In the first place, the Secretary of State   artificially  chose to  consider   the Appellants’ application only under Regulation  8 ( as from an extended family member of an  EEA national)  and concluded  that  he   had not met the requirements as  his uncle was a British national rather than an EEA national.  It  seems from the  Upper Tribunal’s judgement that  no consideration at all was had to paragraph 9  of the Regulations( and Surinder  Singh)  in the refusal decision. It may be thought that  as it was clear that  the Appellant was not a  direct family member of an EEA national then  no regard should have been paid  at all  to the applicability of Regulation 9 in the refusal decision.  Clearly, the application  having made by reference to Regulation 9, Surinder  Singh, the  Secretary of State should have considered  first of all whether or not   the Appellant met   Regulation 9  and  where the application was to be refused, should have  provided  reasons  for the decision and then gone on to consider the applicability  of  Regulation  9, Surinder Singh.

Requirements within an EEA Application Form not a Prerequisite as No Need to Complete An EEA application  form:

At paragraph   4 of  their decision, the Upper Tribunal in Osoro observe that , the “Surinder Singh” section of the Form requires that an applicant  “must provide evidence  to show  that they resided in the EEA member state at a time when their  family member was  exercising Treaty rights in that EEA member state.

It is surprising that the Upper Tribunal only had regard  to what an EEA  application form required to decide a legal evidential  point when it is  clear  that there is no obligation to complete an application form  in an EEA application.

Home Office Guidance, “ Direct family members of European Economic Area (EEA)  nationals – v3.0  published on 29 September 2015”, states, Direct family members do not have  to apply for documentation using one of the EEA applications forms. You can accept a letter  asking to be  considered under  European law. You must not reject an application because an  application form  has not been used or fully  completed”.

Home Office Guidance “ Extended family members of European Economic Area (EEA)  nationals – v2.0 Valid from 7 April 2015 also states,” It is not compulsory to complete an application form but  extended family members can apply for a document using the following forms…..”

This therefore begs the question, had  the application form not been  completed  by  the  Appellant  and  reliance only placed upon written submissions, would the Upper Tribunal still have been justified in referring solely  to the requirements in a home office EEA application form in considering an EEA appeal?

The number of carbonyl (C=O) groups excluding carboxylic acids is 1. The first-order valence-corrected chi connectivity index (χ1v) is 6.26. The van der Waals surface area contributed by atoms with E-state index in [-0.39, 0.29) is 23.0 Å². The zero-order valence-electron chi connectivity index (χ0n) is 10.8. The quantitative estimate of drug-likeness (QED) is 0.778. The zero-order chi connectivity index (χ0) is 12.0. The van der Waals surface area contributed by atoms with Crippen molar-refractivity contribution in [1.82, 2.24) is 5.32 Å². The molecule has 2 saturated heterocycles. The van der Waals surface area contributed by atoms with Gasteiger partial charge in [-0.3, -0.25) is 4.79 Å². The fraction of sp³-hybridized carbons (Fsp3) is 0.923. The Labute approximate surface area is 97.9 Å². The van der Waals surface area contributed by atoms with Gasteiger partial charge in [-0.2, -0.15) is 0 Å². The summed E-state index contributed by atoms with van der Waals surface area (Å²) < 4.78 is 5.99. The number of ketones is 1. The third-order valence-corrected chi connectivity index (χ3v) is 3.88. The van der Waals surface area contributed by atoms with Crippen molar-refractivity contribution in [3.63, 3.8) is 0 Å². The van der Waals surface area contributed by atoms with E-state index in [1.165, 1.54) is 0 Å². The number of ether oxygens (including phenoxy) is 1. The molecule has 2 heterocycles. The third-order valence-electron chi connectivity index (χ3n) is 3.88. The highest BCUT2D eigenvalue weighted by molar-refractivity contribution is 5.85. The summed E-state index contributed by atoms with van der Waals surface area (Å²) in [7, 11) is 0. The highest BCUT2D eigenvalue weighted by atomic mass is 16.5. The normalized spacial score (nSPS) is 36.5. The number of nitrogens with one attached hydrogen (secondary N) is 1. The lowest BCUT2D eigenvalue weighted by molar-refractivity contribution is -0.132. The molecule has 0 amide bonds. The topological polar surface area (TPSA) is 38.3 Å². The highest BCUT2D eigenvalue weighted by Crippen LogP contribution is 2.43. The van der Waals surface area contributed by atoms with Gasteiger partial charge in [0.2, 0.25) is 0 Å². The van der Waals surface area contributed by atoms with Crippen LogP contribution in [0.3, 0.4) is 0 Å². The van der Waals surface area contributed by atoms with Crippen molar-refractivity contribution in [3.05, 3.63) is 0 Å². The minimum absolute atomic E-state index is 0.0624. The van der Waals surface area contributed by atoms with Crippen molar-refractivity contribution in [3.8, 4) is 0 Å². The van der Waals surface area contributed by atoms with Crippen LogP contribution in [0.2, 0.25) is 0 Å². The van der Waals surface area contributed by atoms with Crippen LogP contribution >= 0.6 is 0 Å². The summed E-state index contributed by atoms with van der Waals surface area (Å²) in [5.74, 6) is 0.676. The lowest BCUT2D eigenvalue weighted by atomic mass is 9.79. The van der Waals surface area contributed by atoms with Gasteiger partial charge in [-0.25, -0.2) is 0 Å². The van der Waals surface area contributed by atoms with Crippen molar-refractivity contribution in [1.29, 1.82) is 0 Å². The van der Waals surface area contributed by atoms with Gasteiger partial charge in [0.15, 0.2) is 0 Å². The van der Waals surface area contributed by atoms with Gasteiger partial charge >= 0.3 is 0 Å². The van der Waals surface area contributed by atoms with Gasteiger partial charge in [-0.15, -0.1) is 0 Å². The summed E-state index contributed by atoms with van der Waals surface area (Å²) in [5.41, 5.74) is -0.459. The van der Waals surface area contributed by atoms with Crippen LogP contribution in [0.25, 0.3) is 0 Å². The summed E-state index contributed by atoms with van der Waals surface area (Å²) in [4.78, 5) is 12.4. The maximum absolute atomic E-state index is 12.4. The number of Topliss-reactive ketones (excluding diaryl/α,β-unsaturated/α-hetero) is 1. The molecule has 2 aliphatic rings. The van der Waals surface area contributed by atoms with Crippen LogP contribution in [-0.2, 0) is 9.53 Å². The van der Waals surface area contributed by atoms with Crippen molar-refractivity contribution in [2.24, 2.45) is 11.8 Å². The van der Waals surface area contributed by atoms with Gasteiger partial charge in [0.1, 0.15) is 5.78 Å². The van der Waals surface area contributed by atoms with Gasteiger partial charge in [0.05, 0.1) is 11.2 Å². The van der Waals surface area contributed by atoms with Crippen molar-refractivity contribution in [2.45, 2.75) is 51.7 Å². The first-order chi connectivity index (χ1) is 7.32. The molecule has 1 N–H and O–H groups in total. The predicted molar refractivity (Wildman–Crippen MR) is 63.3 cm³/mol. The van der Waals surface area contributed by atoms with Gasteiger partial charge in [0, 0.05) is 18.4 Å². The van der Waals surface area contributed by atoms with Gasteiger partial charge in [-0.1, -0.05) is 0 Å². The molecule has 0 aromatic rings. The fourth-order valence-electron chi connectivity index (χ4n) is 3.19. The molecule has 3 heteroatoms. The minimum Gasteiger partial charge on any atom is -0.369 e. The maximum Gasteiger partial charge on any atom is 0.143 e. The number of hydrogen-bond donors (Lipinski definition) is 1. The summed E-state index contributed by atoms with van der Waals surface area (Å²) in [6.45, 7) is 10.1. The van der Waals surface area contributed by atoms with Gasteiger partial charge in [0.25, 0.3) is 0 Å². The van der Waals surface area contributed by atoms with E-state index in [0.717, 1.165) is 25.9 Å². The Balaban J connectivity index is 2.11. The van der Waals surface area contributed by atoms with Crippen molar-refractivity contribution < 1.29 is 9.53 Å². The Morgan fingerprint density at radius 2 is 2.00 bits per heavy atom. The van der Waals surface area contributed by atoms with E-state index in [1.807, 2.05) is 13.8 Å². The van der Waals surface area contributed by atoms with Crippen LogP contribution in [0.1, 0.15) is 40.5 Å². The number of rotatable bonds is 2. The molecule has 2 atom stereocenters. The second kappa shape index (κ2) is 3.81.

Is it only the family member spouse/ civil partner that is  required to live with the British  national in the other  EEA Member State?:

Where the Appellant had been a direct family member, perhaps  the Upper Tribunal would not have made the observations they  made  and if so,  then  the effect of their statements can be  construed as  wishing to serve as a deterrent to even  wider  and “remote”  extended family members seeking  to  rely upon Surinder Singh  principles.

Even if the Appellant is not to be viewed as a direct family member, a question arises  having regard to the actual wording in Regulation 9 whether  it is only spouses  or civil  partners that are required to have resided with the British national in the EEA state.

Regulation 9 of the EEA Regulations provides:

9.-” Family members of British citizens

(1) If the conditions in paragraph (2) are satisfied, these Regulations apply to a person who is the family member of a British citizen as if the British citizen (“P”) were an EEA national.

(2) The conditions are that-”

(a) P is residing in an EEA State as a worker or self-employed person or was so residing before returning to the United Kingdom;

(b) if the family member of P is P’s spouse or civil partner, the parties are living together in the EEA State or had entered into the marriage or civil partnership and were living together in the EEA State before the British citizen returned to the United Kingdom; and

(c) the centre of P’s life has transferred to the EEA State where P resided as a worker or self-employed person…….”

Surely Regulation 9 upon its proper reading  requires that only   the  family member spouse or civil partner must  have resided with  the British citizen in the EEA  state and not any other  family members such as parents or grandparents?  Where that is indeed correct as a matter of law, the Upper Tribunal should have made this clear in their  interpretation of Regulation 9 regardless  of whether  or not the Appellant in Osoro was to succeed in his claim.

 But Doesn’t Regulation 9 Codify Surinder  Singh ?:

The Upper Tribunal also concluded at paragraph 18 of their  decision that neither the First  Tier Tribunal nor the Upper  Tribunal received any argument on the question of the “enduring impact” of the decision in Surinder Singh in the wake of the Citizens Directive and EEA Regulations.  The Upper Tribunal observes  that while it is at least conceivable that the decision will continue to apply in context where the applicant’s case is based on resort to primary Treaty provisions,  they  reserved  questions such as these to an appropriate future case.

Having raised   these  issues, for the sake of certainty, surely  the Upper Tribunal  should  have sought  to  decide the question they  had raised themselves?  As matters stand,  their inchoate decision  may leave future applicants in a state of  some uncertain  hesitation as regards  how following this decision  the  Home Office may decide   Surinder  Singh applications  generally or  if the application  is refused, whether  the First Tier Tribunal will follow  the Upper Tribunal’s  lead in seeking to  cast doubt upon the continuing legal effectiveness of Surinder   Singh and  narrow the applicability of Surinder Singh  even more.